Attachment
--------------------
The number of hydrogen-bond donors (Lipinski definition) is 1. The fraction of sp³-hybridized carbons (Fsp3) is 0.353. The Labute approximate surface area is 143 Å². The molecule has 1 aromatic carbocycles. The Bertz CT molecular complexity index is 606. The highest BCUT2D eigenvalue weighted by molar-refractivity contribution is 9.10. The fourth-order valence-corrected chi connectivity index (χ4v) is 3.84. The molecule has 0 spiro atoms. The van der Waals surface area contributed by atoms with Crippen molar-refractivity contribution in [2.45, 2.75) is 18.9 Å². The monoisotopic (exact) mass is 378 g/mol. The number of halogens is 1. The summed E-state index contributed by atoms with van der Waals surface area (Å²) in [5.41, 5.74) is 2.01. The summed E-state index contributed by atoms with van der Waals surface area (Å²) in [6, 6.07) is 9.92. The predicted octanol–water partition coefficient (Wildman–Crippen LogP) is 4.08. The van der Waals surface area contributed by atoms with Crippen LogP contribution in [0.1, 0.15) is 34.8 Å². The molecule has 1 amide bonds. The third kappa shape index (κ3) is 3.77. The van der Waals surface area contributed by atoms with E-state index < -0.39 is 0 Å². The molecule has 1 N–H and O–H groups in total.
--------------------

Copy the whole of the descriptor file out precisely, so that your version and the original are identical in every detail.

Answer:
The number of hydrogen-bond donors (Lipinski definition) is 1. The fraction of sp³-hybridized carbons (Fsp3) is 0.353. The Labute approximate surface area is 143 Å². The molecule has 1 aromatic carbocycles. The Bertz CT molecular complexity index is 606. The highest BCUT2D eigenvalue weighted by molar-refractivity contribution is 9.10. The fourth-order valence-corrected chi connectivity index (χ4v) is 3.84. The molecule has 0 spiro atoms. The van der Waals surface area contributed by atoms with Crippen molar-refractivity contribution in [2.45, 2.75) is 18.9 Å². The monoisotopic (exact) mass is 378 g/mol. The number of halogens is 1. The summed E-state index contributed by atoms with van der Waals surface area (Å²) in [5.41, 5.74) is 2.01. The summed E-state index contributed by atoms with van der Waals surface area (Å²) in [6, 6.07) is 9.92. The predicted octanol–water partition coefficient (Wildman–Crippen LogP) is 4.08. The van der Waals surface area contributed by atoms with Crippen LogP contribution in [0.1, 0.15) is 34.8 Å². The molecule has 1 amide bonds. The third kappa shape index (κ3) is 3.77. The van der Waals surface area contributed by atoms with E-state index < -0.39 is 0 Å². The molecule has 1 N–H and O–H groups in total.